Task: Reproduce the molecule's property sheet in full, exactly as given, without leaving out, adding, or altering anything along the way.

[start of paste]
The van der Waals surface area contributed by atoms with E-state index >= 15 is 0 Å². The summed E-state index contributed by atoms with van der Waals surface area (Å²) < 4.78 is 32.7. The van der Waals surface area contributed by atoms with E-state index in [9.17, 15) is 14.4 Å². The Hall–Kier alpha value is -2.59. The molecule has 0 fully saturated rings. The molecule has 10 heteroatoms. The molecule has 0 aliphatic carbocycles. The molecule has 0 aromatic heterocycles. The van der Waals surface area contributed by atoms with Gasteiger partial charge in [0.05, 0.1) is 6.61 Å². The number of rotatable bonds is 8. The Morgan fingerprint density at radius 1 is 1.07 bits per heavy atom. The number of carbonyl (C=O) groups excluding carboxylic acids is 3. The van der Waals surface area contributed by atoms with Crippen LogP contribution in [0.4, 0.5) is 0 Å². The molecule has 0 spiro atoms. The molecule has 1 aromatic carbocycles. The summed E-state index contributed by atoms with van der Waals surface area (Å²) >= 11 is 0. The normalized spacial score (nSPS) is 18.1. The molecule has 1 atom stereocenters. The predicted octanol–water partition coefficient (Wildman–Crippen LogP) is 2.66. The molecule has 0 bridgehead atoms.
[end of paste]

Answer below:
The van der Waals surface area contributed by atoms with E-state index >= 15 is 0 Å². The summed E-state index contributed by atoms with van der Waals surface area (Å²) < 4.78 is 32.7. The van der Waals surface area contributed by atoms with E-state index in [9.17, 15) is 14.4 Å². The Hall–Kier alpha value is -2.59. The molecule has 0 fully saturated rings. The molecule has 10 heteroatoms. The molecule has 0 aliphatic carbocycles. The molecule has 0 aromatic heterocycles. The van der Waals surface area contributed by atoms with Gasteiger partial charge in [0.05, 0.1) is 6.61 Å². The number of rotatable bonds is 8. The Morgan fingerprint density at radius 1 is 1.07 bits per heavy atom. The number of carbonyl (C=O) groups excluding carboxylic acids is 3. The van der Waals surface area contributed by atoms with Crippen LogP contribution in [0.4, 0.5) is 0 Å². The molecule has 0 spiro atoms. The molecule has 1 aromatic carbocycles. The summed E-state index contributed by atoms with van der Waals surface area (Å²) >= 11 is 0. The normalized spacial score (nSPS) is 18.1. The molecule has 1 atom stereocenters. The predicted octanol–water partition coefficient (Wildman–Crippen LogP) is 2.66. The molecule has 0 bridgehead atoms.